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The application and experience of the 100,000 genomes project

Understand what the 100,000 genomes project is, its main pillars and its importance for the health system

In clinical medicine, many disorders found have a genomic basis, such as cystic fibrosis, polygenic diseases and inherited cancer, for example. The new sequencing technologies have transformed the capacity, the speed and the cost of genome sequencing, providing advances and opportunities for application in clinical medicine in the health system, however, this expansion requires new infrastructure.

In December 2012, the UK Prime Minister, David Cameron, announced a whole genome sequencing program (WGS) as part of the government’s Life Sciences Strategy. The main objective of the 100,000 Genomes Project is to sequence 100,000 genomes of patients with cancer, rare diseases and infectious diseases, and to link the sequence data to a standardized and extensible report of diagnosis, treatment and results.

The result of this project will be made available for academic and industrial research purposes, including clinical organizations contributing to the UK health system. The Genomics England, responsible for the 100,000 genomes project, works with several organizations in England and Northern Ireland, also with research groups and funding organizations, to ensure that the new research capacity is fit for purpose and that data is acquired and managed according to the appropriate standards.

To provide a scalable sequencing platform, bioinformatics is essential, as it allows this service to be widely available in the health system. Genomics England has developed platforms and automated pipelines for processing, quality checking and storage. By providing access to data resources, it is possible to develop new knowledge, methods of analysis, medicines, diagnostics and devices.

This project could provide clinical diagnosis and, in time, new and more effective treatments for several patients with genetic alterations that cause diseases. With the consent of the patients, there is a database of genomic sequences continuously updated over time with information for analysis by researchers.

The project has three main pillars:

  1. Rare diseases: who recruited people with rare diseases and their families to identify the genetic variants that cause the disease;
  2. Cancer: recruiting patients with lung, breast, colon, prostate and ovarian cancer to identify cancer-causing mutations and understand the evolutionary genetics of the disease;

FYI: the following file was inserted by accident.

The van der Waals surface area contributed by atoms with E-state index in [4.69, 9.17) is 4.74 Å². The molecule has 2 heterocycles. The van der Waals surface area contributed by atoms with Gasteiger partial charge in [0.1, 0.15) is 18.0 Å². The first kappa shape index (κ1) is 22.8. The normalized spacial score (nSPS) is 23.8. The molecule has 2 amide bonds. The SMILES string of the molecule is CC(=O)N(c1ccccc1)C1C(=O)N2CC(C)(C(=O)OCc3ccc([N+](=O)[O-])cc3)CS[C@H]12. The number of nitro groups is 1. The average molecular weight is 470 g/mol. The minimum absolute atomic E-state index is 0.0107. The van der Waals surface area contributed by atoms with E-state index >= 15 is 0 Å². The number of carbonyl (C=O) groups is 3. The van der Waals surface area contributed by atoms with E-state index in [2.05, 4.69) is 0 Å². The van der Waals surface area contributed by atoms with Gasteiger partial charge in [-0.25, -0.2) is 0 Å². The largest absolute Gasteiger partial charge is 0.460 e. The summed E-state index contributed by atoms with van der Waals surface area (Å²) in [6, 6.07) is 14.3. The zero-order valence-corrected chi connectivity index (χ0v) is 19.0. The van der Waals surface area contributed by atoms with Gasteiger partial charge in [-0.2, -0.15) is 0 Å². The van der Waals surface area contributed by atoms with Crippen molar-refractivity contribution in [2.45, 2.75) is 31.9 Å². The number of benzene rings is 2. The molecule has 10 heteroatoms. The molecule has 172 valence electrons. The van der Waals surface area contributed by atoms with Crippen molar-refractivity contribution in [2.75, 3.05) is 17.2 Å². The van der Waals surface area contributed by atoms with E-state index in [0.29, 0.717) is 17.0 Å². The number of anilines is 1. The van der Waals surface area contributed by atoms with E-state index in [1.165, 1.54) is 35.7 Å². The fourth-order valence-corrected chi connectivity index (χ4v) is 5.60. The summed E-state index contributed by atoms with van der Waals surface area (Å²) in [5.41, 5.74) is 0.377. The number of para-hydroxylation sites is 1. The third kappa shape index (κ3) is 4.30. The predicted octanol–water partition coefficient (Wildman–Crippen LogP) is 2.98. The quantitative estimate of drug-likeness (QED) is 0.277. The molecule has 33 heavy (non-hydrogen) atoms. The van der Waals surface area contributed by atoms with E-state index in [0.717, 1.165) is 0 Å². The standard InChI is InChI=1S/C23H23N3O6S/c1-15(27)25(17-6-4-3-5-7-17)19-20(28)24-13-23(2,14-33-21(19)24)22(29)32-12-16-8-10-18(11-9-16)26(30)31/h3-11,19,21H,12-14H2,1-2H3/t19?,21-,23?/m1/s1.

3. Infectious diseases: sequencing performed on pathogens (viruses and bacteria) to provide information on species, virulence, transmission and antimicrobial resistance, which can also be used for infection control.

In April 2018, more than 70,000 participants were recruited for the project and more than 55,000 genomes were sequenced, with more than 10,000 reports with complete genome analysis returned to the health system. This project accelerated the evolution of IT infrastructure, development of data pipeline and development of technology and specialists. At the end of the project, the service will provide the whole sequencing of the centralized and accredited genome in the health system with results captured allowing a continuous evolution of this initiative.

The project was finished in late 2018, with 100,000 sequences achieved. Discoveries were made in 1 patient for every 5 participants with rare diseases, and in approximately 50% of cancer cases they had potential therapy. Many stories of patients relevant to the study, such as those diagnosed and who had potential therapy, were published in articles or on the project’s website, showing the importance of the project in the patient’s lives who participated. In addition, the project was the basis for the application of the whole genome sequencing technique in the health system, providing more and more accurate diagnoses and targeted therapies, improving the quality of life of many patients.

References:

[1] DHEENSA, Sandi; LUCASSEN, Anneke; FENWICK, Angela. Fostering trust in healthcare: Participants’ experiences, views, and concerns about the 100,000 genomes project. European journal of medical genetics, v. 62, n. 5, p. 335-341, 2019.

[2] FEERO, W. Gregory. Introducing “genomics and precision health”. Jama, v. 317, n. 18, p. 1842-1843, 2017.

[3] MOSS, Celia; WERNHAM, Aaron. The 100 000 Genomes Project: feeding back to patients. bmj, v. 361, 2018.

[4] PEPLOW, Mark. The 100 000 genomes project. Bmj, v. 353, 2016.

[5] SIVA, Nayanah. UK gears up to decode 100 000 genomes from NHS patients. The Lancet, v. 385, n. 9963, p. 103-104, 2015.

[6] TURNBULL, Clare et al. The 100 000 Genomes Project: bringing whole genome sequencing to the NHS. Bmj, v. 361, 2018.

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